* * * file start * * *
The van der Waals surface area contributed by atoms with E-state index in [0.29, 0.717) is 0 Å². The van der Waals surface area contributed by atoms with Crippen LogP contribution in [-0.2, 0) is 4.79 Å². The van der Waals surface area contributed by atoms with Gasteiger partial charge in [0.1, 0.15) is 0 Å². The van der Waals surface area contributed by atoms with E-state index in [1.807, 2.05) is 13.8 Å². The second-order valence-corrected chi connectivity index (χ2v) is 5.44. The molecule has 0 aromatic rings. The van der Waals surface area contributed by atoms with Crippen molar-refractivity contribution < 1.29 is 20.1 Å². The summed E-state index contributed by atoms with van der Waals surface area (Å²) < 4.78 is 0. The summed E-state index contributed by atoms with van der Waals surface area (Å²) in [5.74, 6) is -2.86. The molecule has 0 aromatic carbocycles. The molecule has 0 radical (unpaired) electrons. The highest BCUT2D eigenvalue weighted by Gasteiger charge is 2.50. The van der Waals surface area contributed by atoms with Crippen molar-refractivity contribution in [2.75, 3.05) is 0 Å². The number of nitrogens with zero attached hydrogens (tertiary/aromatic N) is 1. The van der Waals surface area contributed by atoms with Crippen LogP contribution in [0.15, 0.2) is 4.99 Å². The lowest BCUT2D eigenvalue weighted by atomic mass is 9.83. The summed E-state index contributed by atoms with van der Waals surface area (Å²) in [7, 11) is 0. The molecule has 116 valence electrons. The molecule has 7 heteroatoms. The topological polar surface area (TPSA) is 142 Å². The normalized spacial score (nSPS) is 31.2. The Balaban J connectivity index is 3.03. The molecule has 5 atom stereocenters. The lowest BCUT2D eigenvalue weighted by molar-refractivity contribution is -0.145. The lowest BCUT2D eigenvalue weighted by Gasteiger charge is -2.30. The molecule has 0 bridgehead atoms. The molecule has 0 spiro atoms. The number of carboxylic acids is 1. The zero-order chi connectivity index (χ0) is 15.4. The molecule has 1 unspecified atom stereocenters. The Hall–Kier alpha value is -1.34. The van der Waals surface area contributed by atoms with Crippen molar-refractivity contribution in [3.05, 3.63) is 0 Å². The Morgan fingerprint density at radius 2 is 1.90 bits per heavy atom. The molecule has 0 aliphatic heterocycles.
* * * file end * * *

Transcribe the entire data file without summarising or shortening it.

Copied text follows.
The van der Waals surface area contributed by atoms with E-state index in [0.29, 0.717) is 0 Å². The van der Waals surface area contributed by atoms with Crippen LogP contribution in [-0.2, 0) is 4.79 Å². The van der Waals surface area contributed by atoms with Gasteiger partial charge in [0.1, 0.15) is 0 Å². The van der Waals surface area contributed by atoms with E-state index in [1.807, 2.05) is 13.8 Å². The second-order valence-corrected chi connectivity index (χ2v) is 5.44. The molecule has 0 aromatic rings. The van der Waals surface area contributed by atoms with Crippen molar-refractivity contribution < 1.29 is 20.1 Å². The summed E-state index contributed by atoms with van der Waals surface area (Å²) < 4.78 is 0. The summed E-state index contributed by atoms with van der Waals surface area (Å²) in [5.74, 6) is -2.86. The molecule has 0 aromatic carbocycles. The molecule has 0 radical (unpaired) electrons. The highest BCUT2D eigenvalue weighted by Gasteiger charge is 2.50. The van der Waals surface area contributed by atoms with Crippen molar-refractivity contribution in [2.75, 3.05) is 0 Å². The number of nitrogens with zero attached hydrogens (tertiary/aromatic N) is 1. The van der Waals surface area contributed by atoms with Crippen LogP contribution in [0.15, 0.2) is 4.99 Å². The lowest BCUT2D eigenvalue weighted by atomic mass is 9.83. The summed E-state index contributed by atoms with van der Waals surface area (Å²) in [7, 11) is 0. The molecule has 116 valence electrons. The molecule has 7 heteroatoms. The topological polar surface area (TPSA) is 142 Å². The normalized spacial score (nSPS) is 31.2. The Balaban J connectivity index is 3.03. The molecule has 5 atom stereocenters. The lowest BCUT2D eigenvalue weighted by molar-refractivity contribution is -0.145. The lowest BCUT2D eigenvalue weighted by Gasteiger charge is -2.30. The molecule has 0 bridgehead atoms. The molecule has 0 spiro atoms. The number of carboxylic acids is 1. The zero-order chi connectivity index (χ0) is 15.4. The molecule has 1 unspecified atom stereocenters. The Hall–Kier alpha value is -1.34. The van der Waals surface area contributed by atoms with Crippen molar-refractivity contribution in [3.05, 3.63) is 0 Å². The Morgan fingerprint density at radius 2 is 1.90 bits per heavy atom. The molecule has 0 aliphatic heterocycles.